The house that punk built

3 June 2021

There’s anarchy in Avondale and it looks a lot like Eames, it sounds a bit like Joey Ramone, and it has its heart set on placemaking.

“The building of a house is a bit of a punk thing to do,” says Callum Dowie, the architectural graduate who, along with his partner Jessica Rose, designed and built this, their family home in Auckland’s Avondale. 

“The Ramones weren’t a very good band,” he continues the analogy, “so lots of people saw them playing and said: ‘Hey, I can do that! I don’t have to be a brilliant musician to be in a band that entertains a lot of people!’ So, the act of us building this house could be inspiring to others and be a little punk!” 

Designers, builders, and homeowners Callum Dowie and Jessica Rose in the main social space of the house; the painting above the library is a 1970s piece by Philip Trusttum. Callum: “It is on loan from its guardian, and was originally owned by architectural historian John Stacpoole”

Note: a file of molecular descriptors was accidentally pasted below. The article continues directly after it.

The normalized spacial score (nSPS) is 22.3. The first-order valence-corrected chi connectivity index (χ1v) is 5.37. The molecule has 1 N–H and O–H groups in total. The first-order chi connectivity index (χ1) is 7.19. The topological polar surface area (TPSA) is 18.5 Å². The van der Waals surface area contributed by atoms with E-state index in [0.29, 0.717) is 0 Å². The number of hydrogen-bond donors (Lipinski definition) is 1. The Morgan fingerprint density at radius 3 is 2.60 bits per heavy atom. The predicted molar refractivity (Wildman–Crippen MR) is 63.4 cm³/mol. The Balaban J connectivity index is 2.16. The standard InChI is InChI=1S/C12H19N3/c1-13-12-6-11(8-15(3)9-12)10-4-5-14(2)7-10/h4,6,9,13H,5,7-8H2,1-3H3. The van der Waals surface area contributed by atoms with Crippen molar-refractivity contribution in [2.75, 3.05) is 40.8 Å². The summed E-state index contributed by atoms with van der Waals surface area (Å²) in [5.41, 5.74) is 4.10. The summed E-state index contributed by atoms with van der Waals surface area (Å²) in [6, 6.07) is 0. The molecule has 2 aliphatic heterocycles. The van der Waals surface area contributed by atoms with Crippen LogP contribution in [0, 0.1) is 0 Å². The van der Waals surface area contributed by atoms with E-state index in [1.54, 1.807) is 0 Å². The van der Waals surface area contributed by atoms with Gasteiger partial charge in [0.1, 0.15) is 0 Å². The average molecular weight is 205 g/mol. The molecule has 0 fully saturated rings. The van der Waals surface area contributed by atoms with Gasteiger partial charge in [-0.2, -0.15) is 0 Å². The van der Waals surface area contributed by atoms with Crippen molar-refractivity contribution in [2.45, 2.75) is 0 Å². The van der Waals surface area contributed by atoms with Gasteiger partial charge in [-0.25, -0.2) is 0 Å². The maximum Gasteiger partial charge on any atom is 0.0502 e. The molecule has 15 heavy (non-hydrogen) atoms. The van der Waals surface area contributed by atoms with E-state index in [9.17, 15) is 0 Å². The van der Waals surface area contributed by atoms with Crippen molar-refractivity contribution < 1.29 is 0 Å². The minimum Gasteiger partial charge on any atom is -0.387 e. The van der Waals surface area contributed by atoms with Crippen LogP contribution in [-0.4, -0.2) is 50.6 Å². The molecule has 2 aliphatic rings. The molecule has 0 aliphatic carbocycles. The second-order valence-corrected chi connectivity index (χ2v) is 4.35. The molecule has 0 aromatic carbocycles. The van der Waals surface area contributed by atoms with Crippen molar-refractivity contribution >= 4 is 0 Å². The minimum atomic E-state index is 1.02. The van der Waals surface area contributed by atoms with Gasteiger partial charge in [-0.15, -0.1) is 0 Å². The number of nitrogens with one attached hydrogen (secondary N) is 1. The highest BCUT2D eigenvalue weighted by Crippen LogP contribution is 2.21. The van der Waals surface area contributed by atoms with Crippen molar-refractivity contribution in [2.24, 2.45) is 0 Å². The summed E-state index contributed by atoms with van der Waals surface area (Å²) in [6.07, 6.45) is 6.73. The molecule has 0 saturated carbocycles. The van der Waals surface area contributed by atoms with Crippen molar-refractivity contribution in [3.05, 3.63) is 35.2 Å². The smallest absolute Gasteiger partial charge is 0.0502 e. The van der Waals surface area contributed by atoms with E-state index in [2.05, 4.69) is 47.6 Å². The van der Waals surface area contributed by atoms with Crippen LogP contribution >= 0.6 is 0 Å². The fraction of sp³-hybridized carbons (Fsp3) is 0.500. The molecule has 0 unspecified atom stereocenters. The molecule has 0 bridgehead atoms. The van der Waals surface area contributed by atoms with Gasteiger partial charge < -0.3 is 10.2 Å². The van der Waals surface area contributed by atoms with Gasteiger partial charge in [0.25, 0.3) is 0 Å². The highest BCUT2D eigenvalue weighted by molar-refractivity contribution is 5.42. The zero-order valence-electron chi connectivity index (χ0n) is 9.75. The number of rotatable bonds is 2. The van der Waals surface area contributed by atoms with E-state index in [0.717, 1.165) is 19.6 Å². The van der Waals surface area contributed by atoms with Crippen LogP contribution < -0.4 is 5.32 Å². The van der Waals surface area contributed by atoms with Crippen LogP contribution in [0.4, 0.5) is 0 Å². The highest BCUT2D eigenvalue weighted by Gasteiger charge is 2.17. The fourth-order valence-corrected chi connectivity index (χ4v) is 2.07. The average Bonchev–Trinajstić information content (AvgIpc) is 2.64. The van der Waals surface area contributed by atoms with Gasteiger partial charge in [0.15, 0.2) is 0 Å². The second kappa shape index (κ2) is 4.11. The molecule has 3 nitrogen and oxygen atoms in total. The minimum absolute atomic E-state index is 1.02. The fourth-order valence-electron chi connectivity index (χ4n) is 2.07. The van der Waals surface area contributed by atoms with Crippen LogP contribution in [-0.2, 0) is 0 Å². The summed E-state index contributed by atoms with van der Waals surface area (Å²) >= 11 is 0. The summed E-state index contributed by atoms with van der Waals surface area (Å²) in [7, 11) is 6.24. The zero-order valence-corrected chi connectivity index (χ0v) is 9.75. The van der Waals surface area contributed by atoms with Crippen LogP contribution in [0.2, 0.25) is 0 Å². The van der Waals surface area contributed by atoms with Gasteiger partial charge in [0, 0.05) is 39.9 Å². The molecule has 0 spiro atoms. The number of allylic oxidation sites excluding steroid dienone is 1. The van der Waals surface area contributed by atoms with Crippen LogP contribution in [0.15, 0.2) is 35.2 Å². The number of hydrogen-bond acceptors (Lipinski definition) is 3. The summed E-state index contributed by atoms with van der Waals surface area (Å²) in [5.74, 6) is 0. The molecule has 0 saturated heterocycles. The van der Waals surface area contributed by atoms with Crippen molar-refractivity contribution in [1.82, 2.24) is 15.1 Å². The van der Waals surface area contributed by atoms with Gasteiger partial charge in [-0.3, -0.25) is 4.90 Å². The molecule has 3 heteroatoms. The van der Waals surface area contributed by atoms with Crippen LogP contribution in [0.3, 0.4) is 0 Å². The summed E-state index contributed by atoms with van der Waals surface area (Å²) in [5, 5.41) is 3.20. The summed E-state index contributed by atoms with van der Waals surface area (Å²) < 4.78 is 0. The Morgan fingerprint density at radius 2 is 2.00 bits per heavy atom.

The two-storey home sits at the end of a dead-end street that borders a railroad track and is soon expected to have an access lane into Auckland’s main cycleway. It stands tall, and the disarmingly low fence makes it even more of an attention-getter in this context of privacy-seeking, weatherboard-clad villas and ’90s cookie-cutter houses.

Its facade is a mixture of Dimondek profiled metal — with Colorsteel finish — and western red cedar in three-board widths to give it a striated finish. Its metal windows, cladding, and roof are all in New Denim Blue — “There’s enough black and charcoal houses out there already,” according to Callum.